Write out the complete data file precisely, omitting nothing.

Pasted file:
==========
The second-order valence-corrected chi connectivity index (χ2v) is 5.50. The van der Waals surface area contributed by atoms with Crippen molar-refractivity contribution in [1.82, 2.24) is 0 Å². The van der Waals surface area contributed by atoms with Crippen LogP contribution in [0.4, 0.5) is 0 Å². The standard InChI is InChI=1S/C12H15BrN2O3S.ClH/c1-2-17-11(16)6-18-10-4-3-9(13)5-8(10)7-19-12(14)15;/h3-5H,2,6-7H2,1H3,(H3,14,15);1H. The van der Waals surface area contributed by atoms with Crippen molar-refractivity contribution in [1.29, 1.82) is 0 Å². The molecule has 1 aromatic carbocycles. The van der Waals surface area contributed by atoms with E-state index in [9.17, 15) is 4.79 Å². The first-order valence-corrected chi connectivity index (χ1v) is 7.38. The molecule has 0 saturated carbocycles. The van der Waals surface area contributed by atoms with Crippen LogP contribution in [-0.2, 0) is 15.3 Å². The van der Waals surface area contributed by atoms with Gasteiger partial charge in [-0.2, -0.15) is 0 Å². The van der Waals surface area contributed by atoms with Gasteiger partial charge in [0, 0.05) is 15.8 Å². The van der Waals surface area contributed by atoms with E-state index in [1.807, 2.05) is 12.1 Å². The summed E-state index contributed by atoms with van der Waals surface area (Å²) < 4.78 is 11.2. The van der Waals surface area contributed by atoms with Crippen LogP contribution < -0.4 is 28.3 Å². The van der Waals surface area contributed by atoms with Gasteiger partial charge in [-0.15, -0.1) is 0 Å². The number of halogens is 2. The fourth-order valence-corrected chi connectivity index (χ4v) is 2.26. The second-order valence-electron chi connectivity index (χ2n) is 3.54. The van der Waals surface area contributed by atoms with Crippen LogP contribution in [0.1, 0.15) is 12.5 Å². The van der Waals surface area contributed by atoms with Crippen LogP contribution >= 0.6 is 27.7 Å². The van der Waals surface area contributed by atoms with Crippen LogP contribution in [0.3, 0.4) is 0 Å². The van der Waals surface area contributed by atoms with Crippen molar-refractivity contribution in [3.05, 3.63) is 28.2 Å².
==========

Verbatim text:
The second-order valence-corrected chi connectivity index (χ2v) is 5.50. The van der Waals surface area contributed by atoms with Crippen molar-refractivity contribution in [1.82, 2.24) is 0 Å². The van der Waals surface area contributed by atoms with Crippen LogP contribution in [0.4, 0.5) is 0 Å². The standard InChI is InChI=1S/C12H15BrN2O3S.ClH/c1-2-17-11(16)6-18-10-4-3-9(13)5-8(10)7-19-12(14)15;/h3-5H,2,6-7H2,1H3,(H3,14,15);1H. The van der Waals surface area contributed by atoms with Crippen molar-refractivity contribution in [1.29, 1.82) is 0 Å². The molecule has 1 aromatic carbocycles. The van der Waals surface area contributed by atoms with E-state index in [9.17, 15) is 4.79 Å². The first-order valence-corrected chi connectivity index (χ1v) is 7.38. The molecule has 0 saturated carbocycles. The van der Waals surface area contributed by atoms with Crippen LogP contribution in [-0.2, 0) is 15.3 Å². The van der Waals surface area contributed by atoms with Gasteiger partial charge in [-0.2, -0.15) is 0 Å². The van der Waals surface area contributed by atoms with Gasteiger partial charge in [0, 0.05) is 15.8 Å². The van der Waals surface area contributed by atoms with E-state index in [1.807, 2.05) is 12.1 Å². The summed E-state index contributed by atoms with van der Waals surface area (Å²) < 4.78 is 11.2. The van der Waals surface area contributed by atoms with Crippen LogP contribution < -0.4 is 28.3 Å². The van der Waals surface area contributed by atoms with Gasteiger partial charge in [-0.15, -0.1) is 0 Å². The number of halogens is 2. The fourth-order valence-corrected chi connectivity index (χ4v) is 2.26. The second-order valence-electron chi connectivity index (χ2n) is 3.54. The van der Waals surface area contributed by atoms with Crippen LogP contribution in [0.1, 0.15) is 12.5 Å². The van der Waals surface area contributed by atoms with Crippen LogP contribution >= 0.6 is 27.7 Å². The van der Waals surface area contributed by atoms with Crippen LogP contribution in [0.3, 0.4) is 0 Å². The van der Waals surface area contributed by atoms with Crippen molar-refractivity contribution in [3.05, 3.63) is 28.2 Å².